The need for debate and consideration of this issue stems from a central fact: The current U.S. force structure in the Western Pacific is not capable of responding quickly and effectively to a Chinese attack on Taiwan, especially a massive missile and air attack that Chinese military strategists reportedly are stressing in their planning. Under a 1995 policy of maintaining 100,000 U.S. military personnel in the Western Pacific, the current force structure is intended primarily to reassure U.S. allies of U.S. commitments. U.S. forces are designed to fight a ground war on the Korean Peninsula and thus include about 50,000 ground troops.

U.S. air and naval forces available for a Taiwan contingency are thin: one carrier battle groups with about 65 fighter aircraft, about 100 fighters in Japan and no heavy bombers (withdrawn from Guam in 1991). The 1996 tensions in the Taiwan Strait illustrated this inadequacy when the 7th Fleet had to swing a carrier thousands of miles from the Western Indian Ocean, taking several days, in order to assemble a two-carrier force off Taiwan. The inadequacy also is pointed up by comparison with the U.S. naval and air forces in the Persian Gulf conflict in 1991 (six carrier battle groups and about 880 combat aircraft) and near Yugoslavia in 1999 (323 strike aircraft, combined with 213 allied strike aircraft).

The static nature of the U.S. force structure in the Western Pacific now is in the context of a major strategic shift in the region. The Taiwan Strait is superceding Korea as the most likely military threat to U.S. security interests. This is due not only to the Chinese military buildup opposite Taiwan and prospects it will continue but the substantial decline in North Korean conventional military capabilities facing South Korea: obsolete offensive weaponry, declining big unit military exercises, marginal supplies of fuel and food, poor morale, and the deteriorating physical and mental state of North Korean draftees owing to a decade of malnutrition.

North Korea appears no longer capable of launching a massive invasion across the Demilitarized Zone. There is evidence North Korean political and military leaders are well aware of this situation. The loss of the invasion option greatly limits Pyongyang's options for using missiles and nuclear weapons against the United States and its allies.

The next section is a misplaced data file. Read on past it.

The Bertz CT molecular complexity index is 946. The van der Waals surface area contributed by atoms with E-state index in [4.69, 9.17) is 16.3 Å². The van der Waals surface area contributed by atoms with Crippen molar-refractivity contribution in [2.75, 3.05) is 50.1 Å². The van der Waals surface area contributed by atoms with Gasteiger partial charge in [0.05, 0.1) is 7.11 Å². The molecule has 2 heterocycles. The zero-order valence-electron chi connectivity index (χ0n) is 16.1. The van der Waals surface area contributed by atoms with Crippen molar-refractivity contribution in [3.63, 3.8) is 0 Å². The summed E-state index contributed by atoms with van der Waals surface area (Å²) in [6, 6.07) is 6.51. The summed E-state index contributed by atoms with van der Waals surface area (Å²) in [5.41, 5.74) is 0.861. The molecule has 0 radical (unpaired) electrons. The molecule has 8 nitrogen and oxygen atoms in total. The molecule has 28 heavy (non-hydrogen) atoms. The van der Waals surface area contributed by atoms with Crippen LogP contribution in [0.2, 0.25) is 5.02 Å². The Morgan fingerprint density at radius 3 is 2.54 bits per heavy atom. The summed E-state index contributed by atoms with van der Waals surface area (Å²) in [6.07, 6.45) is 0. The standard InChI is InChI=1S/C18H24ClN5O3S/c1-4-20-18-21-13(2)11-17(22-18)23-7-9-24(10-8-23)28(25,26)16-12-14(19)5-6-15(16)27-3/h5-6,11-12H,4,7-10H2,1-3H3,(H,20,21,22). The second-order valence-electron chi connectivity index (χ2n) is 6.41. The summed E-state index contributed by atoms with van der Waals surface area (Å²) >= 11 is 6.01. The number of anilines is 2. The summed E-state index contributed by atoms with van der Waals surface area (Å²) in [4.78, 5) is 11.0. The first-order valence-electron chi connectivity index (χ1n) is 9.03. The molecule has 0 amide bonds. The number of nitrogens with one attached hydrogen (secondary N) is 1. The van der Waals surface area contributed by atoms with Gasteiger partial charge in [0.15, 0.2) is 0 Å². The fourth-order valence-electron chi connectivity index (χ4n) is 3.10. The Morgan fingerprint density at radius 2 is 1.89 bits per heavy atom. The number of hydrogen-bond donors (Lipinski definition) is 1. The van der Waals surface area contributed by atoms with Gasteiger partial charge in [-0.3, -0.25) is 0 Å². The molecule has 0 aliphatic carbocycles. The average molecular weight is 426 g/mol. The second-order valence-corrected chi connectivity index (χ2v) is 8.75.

The current "100,000 man" policy robs the United States of flexibility to reorient U.S. forces to the new strategic situation. A continuation of the "100,000 man" policy in the face of a continuation of China's military buildup facing Taiwan will create the crucial danger of an erosion of deterrence. Recent history reminds us of the failure of the United States to strengthen military forces near the Persian Gulf in 1991 in order to deter Saddam Hussein from invading Kuwait.

Regardless of the scale of future arms sales to Taiwan, the real U.S. policy choice is:

(1) Continue the existing Western Pacific force structure and hope that China's admission to the World Trade Organization and economic ties with the United States will soften Chinese policy toward Taiwan. This is a risky bet.

(2) Restructure U.S. forces by adding considerably more air and naval forces that could include at least one more carrier battle group, additional strike fighters and tomahawk missile launching submarines, and heavy bombers. This undoubtedly would require reductions in U.S. ground forces in Japan to balance the burden to Japan of basing new U.S. air and naval units.

A fundamental restructuring of U.S. forces in the Western Pacific would involve major planning, basing, and financial decisions. The issue thus needs to be a central element in the U.S. debate over Taiwan policy.



Larry Niksch is a specialist in Asian affairs for the Congressional Research Service.